Anything Goes at Stowmarket

Anything Goes, music and lyrics by Cole Porter, presented by Stowmarket Operatic & Dramatic Society, Regal Theatre, Stowmarket until Saturday 1 Decemberj

James Hayward

Anything Goes, music and lyrics by Cole Porter, presented by Stowmarket Operatic & Dramatic Society, Regal Theatre, Stowmarket until tomorrow

THIS is the ultimate feel-good show, and I can think of no better way to spend an otherwise damp and dreary November evening than watching Cole Porter's marvellous musical comedy.

This fun-filled production is brimful of some of the greatest songs of the 20th Century - I Get A Kick Out Of You, It's De-lovely, You're The Tops, and the show-stopping title number Anything Goes, which closes the first half with the entire cast hoofing it on stage while the whole audience tap along too.

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The story is pure farce. Billy Crocker, a young New York office worker, stows away on a trans-Atlantic liner, to prevent the girl of his dreams, beautiful socialite Hope Harcourt, from marrying a stuffed-shirt English aristocrat Lord Evelyn Oakley.

Forced to wear a series of ridiculous disguises, Billy is aided and abetted by fugitive from justice, "Moonface" Martin (public enemy number 13) and his moll, the very blonde and ditzy Erma.

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Also on board is nightclub singer turned evangelist Reno Sweeney, who, with her band of high-stepping chorus-girl “Angels", uses sex appeal to sell her brand of revivalist religion.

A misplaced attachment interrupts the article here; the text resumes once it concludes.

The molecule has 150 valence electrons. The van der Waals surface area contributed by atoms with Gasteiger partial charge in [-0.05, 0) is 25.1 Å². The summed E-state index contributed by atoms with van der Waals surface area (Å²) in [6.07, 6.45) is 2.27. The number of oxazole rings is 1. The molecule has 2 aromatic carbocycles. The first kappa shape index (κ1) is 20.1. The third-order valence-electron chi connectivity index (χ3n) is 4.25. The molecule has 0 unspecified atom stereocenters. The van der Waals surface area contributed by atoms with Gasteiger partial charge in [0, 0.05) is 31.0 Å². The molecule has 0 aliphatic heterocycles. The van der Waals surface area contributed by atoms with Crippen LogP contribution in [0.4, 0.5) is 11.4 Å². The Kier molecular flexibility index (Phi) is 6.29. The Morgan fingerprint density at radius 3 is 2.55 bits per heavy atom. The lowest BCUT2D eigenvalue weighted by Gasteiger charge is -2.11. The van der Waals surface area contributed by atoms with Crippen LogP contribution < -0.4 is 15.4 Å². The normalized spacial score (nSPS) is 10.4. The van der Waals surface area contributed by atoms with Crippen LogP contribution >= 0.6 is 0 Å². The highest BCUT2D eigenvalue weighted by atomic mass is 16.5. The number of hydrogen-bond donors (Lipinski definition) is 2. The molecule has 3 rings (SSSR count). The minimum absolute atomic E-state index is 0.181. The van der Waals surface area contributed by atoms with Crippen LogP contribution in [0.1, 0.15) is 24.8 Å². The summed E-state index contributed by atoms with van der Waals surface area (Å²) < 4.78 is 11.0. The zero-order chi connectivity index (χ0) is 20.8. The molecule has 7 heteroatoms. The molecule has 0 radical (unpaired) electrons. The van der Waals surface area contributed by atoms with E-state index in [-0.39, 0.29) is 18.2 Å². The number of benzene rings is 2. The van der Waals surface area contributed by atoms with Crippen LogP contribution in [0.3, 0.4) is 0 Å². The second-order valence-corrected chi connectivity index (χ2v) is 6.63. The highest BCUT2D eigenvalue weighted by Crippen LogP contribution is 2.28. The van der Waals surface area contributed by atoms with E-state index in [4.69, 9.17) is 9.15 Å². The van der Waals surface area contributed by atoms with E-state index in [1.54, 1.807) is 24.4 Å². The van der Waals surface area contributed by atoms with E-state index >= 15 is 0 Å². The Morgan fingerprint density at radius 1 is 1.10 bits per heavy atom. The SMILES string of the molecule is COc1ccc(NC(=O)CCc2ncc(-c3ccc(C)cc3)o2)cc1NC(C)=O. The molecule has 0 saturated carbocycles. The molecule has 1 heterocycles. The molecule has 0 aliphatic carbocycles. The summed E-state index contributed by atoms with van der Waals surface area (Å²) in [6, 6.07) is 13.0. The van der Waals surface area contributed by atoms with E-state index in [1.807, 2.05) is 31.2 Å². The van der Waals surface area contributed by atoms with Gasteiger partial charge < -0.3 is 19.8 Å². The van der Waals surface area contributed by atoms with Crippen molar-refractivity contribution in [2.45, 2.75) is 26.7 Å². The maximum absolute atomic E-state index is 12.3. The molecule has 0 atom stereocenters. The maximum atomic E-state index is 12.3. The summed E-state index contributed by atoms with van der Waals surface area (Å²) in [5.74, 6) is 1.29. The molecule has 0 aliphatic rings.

Thirties frivolity abounds, but the show also says something serious about the cult of celebrity that's just as pertinent today. The ship's passengers are all obsessed with fame, and it doesn't matter what any one is actually famous for, just being famous is enough.

The plot may be flimsy, but there is nothing insubstantial about Peter Gunton's magnificent set, which transforms the Stowmarket Regal into the gleaming deck of the SS American, and provides the cast with a splendid backdrop for the action.

It's a very demanding piece for the performers who, virtually without exception, have to sing, act and dance.

Although on occasions some of the voices are a little underpowered, they do a good job, and are well served by Anne Lilley's fluid direction, Keely Taylor's delightful choreography and Simon Pulham's sympathetic conducting.

Karen Long is a sassy Reno Sweeney, Matthew Bendall shows lots of promise as leading man Billy, Angela Smith is a delicious Erma, and Michael Jewell almost steals the show as the upper-class twit.


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